Special Issue "Sustainable Mobility: Public-Shared Bike and Emerging Public Transport Systems"

A special issue of Sustainability (ISSN 2071-1050). This special issue belongs to the section "Sustainable Transportation".

Deadline for manuscript submissions: closed (31 December 2019).

Special Issue Editors

Dr. Inhi Kim
Website
Guest Editor
Department of Civil Engineering, Monash University, Clayton VIC 3800, Australia
Interests: traffic safety; traffic flow theory and characteristics; travel demand and behavior modeling; complex networks; transport planning; traffic signal operation; public transportation planning
Prof. Zhiyuan Liu
Website
Guest Editor
School of Transportation, Southeast University, Nanjing 211189, China
Interests: transport network modeling; public transport; big data analytics; urban congestion pricing; multimodal logistics system

Special Issue Information

Dear Colleagues,

We are calling for papers for a Special Issue of the journal Sustainability on research into bike share (public bike) and E-bike transport – rapidly growing modes that are promoting overall non-motorized transport. In the last decade, countries like France and China have built successful docked bike share system (public bike system) substantially driven by their governments. In recent years, dockless bike share systems for shared mobility have also emerged. Initiated in China, this method has expanded to many different countries and changed the way people travel. The number of dockless bike share users in China has grown from 2 million in 2016 to 23 million in 2017 and made itself one of the most significant shared mobilities. This innovation now has spread to overseas countries including the US, UK, and Australia, bringing convenience along with the downside known as fleet “congestion” (casual parking of bikes blocking pedestrian access). While both bike share systems help to substantially increase the overall mode split involving human-powered bicycles, the traditional docked bike share and newer dockless bike share systems reveal a different attitude from governments. They are facing different challenges from policies, operations, and even legislation; while these two bike share systems affect and satisfy users’ demand in different ways. On top of active transport in a sharing economy, many researchers and experts pay much attention to emerging public transportation systems. For example, several car sharing companies operate businesses where people do not own a vehicle but rent it on-demand. So-called “mobility as a service” on-demand vehicles are also replacing traditional fixed-route services. With these emerging innovations and technology, transportation modes must be reshaped to meet future mobility.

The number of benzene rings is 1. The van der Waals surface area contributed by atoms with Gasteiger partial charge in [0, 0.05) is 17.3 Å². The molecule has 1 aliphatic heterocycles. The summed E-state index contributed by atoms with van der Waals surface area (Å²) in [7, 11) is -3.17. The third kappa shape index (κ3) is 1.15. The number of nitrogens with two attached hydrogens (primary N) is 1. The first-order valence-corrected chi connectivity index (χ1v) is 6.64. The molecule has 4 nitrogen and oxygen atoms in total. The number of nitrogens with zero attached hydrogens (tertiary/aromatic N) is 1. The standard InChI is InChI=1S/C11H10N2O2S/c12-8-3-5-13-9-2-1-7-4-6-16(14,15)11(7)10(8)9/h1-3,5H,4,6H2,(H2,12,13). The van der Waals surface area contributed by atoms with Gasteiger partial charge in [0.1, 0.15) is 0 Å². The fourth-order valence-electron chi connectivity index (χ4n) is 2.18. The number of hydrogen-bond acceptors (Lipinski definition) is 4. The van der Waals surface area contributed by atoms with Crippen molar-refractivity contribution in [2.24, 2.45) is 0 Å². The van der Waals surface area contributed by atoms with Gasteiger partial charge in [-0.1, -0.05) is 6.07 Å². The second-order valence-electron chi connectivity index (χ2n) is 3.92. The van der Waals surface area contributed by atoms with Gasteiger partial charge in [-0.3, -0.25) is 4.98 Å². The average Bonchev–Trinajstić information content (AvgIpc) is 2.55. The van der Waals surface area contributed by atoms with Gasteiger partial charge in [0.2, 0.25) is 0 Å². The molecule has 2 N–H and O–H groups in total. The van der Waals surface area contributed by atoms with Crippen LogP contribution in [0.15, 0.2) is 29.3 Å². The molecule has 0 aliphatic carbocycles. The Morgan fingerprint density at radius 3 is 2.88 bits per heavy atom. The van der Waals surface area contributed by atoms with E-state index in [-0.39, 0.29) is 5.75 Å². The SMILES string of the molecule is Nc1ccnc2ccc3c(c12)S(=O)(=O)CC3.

We welcome contributions speculating on new mobility with advanced technology that can integrate many different types of public transportation systems. This Special Issue will cover many aspects including data-driven, GIS-based innovative methodologies to steer the system towards achieving targets, policy, governance, legislation, operation, integration of social science disciplines, engineering, case studies, and surveys and review papers from international and local perspectives. Proposed papers for this Special Issue may also cover a broad range of strategies that could promote the healthy and sustainable development of bike share and E-bikes.

Dr. Inhi Kim
Prof. Zhiyuan Liu
Guest Editors

Manuscript Submission Information

Manuscripts should be submitted online at www.mdpi.com by registering and logging in to this website. Once you are registered, click here to go to the submission form. Manuscripts can be submitted until the deadline. All papers will be peer-reviewed. Accepted papers will be published continuously in the journal (as soon as accepted) and will be listed together on the special issue website. Research articles, review articles as well as short communications are invited. For planned papers, a title and short abstract (about 100 words) can be sent to the Editorial Office for announcement on this website.

Submitted manuscripts should not have been published previously, nor be under consideration for publication elsewhere (except conference proceedings papers). All manuscripts are thoroughly refereed through a single-blind peer-review process. A guide for authors and other relevant information for submission of manuscripts is available on the Instructions for Authors page. Sustainability is an international peer-reviewed open access semimonthly journal published by MDPI.